To the casual observer these 'rocks' are simply a handful from the hundreds upon thousands of similar examples at Gunwalloe's Church Cove beach, yet in fact they contain a much darker secret.

For while they give off every appearance of being a product of nature, the 'stones' are in fact chunks of plastic - man-made, waxy to the touch and almost impossible to identify due to their close colourings and markings of the real thing.

Falmouth Packet:

This collection was picked up at Gunwalloe on Sunday during a clean up of Church Cove and Dollar Cove organised by the Cornish Seal Sanctuary at Gweek.

Operations supervisor Alex Pearce, who organised the clean up, told the Packet: "They're very, very waxy and light, but they look exactly like rocks. They're amongst others so that you think it is a rock - it's very scary."

Also collected were tiny pieces of plastic known as nurdles, which are used in the production of plastic and are making their way in their millions into the oceans. They break down to even tinier pieces of microplastic and are eaten by fish, making their way into the food chain.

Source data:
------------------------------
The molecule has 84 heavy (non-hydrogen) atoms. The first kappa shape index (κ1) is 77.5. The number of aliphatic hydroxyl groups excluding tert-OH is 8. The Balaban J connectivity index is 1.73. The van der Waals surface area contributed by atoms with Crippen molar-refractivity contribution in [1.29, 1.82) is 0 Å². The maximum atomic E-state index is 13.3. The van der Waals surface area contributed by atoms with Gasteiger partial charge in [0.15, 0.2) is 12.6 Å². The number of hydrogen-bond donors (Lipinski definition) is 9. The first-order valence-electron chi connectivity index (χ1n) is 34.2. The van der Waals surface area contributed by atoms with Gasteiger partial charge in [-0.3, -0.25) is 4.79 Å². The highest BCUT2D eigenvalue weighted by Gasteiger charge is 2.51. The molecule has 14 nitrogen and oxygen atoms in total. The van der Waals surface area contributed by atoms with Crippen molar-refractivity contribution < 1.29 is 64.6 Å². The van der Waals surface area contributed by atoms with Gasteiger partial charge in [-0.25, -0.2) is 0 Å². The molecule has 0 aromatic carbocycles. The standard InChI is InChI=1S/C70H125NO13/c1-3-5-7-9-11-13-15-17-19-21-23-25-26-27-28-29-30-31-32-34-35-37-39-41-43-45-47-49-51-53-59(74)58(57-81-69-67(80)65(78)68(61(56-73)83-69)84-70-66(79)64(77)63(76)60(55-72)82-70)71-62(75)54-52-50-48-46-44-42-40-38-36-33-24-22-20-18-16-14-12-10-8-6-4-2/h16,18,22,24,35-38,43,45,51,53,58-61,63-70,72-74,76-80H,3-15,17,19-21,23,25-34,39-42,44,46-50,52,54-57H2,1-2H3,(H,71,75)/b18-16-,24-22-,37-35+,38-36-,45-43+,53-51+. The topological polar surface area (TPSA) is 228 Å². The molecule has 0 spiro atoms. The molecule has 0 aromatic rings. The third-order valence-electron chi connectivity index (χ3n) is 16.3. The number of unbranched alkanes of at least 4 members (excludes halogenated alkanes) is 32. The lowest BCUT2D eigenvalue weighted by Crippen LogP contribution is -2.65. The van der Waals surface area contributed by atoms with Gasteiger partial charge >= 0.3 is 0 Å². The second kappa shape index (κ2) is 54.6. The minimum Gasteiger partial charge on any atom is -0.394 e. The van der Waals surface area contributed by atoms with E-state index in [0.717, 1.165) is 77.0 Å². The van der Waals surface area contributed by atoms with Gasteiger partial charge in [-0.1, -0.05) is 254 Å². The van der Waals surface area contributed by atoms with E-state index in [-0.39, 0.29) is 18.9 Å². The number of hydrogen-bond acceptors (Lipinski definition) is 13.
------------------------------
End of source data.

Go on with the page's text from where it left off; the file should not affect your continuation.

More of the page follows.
Around 70 people joined the seal sanctuary team to clear the beaches, after Storm Eleanor left even more debris than usual around the coastline.

People off all ages joined in, with many children and even dogs.

Alex added: "There weren’t a lot of big pieces of rubbish during this clean but we are finding an increasing amount of small pieces of plastic, such as nurdles.

"It's when you start looking you realise how big a problem it is,because it's now breaking down and getting into our food chain and in animals."

She described the amount of people at the beach clean as "incredible," saying: "It means people are starting to understand the cure and are more aware. It was fantastic to see that many people out."

The team also removed some netting, which is dangerous to seals, as they can become trapped in it causing serious wounds.

Jana Sirova, the sanctuary's general manager, said: “It is fantastic to see so many people wanting to help marine life; it means the message is getting out there. No matter how big or small, anything you collect from the beach is a positive step towards helping our ocean life."